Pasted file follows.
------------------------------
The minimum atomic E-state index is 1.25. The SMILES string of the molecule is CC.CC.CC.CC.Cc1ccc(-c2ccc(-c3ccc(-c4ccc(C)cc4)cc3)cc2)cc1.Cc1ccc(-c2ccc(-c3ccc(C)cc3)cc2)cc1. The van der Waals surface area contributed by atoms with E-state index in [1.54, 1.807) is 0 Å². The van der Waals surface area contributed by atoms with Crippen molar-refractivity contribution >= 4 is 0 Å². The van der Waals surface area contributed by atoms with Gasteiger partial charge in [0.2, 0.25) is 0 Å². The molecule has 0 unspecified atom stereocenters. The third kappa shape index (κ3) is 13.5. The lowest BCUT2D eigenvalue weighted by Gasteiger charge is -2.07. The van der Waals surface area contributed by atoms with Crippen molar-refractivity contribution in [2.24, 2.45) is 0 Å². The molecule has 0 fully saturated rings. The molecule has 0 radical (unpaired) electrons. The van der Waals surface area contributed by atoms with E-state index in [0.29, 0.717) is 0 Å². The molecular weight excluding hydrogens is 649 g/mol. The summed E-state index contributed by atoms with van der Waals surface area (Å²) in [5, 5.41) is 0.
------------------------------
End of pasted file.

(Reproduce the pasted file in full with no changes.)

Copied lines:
The minimum atomic E-state index is 1.25. The SMILES string of the molecule is CC.CC.CC.CC.Cc1ccc(-c2ccc(-c3ccc(-c4ccc(C)cc4)cc3)cc2)cc1.Cc1ccc(-c2ccc(-c3ccc(C)cc3)cc2)cc1. The van der Waals surface area contributed by atoms with E-state index in [1.54, 1.807) is 0 Å². The van der Waals surface area contributed by atoms with Crippen molar-refractivity contribution >= 4 is 0 Å². The van der Waals surface area contributed by atoms with Gasteiger partial charge in [0.2, 0.25) is 0 Å². The molecule has 0 unspecified atom stereocenters. The third kappa shape index (κ3) is 13.5. The lowest BCUT2D eigenvalue weighted by Gasteiger charge is -2.07. The van der Waals surface area contributed by atoms with Crippen molar-refractivity contribution in [2.24, 2.45) is 0 Å². The molecule has 0 fully saturated rings. The molecule has 0 radical (unpaired) electrons. The van der Waals surface area contributed by atoms with E-state index in [0.29, 0.717) is 0 Å². The molecular weight excluding hydrogens is 649 g/mol. The summed E-state index contributed by atoms with van der Waals surface area (Å²) in [5, 5.41) is 0.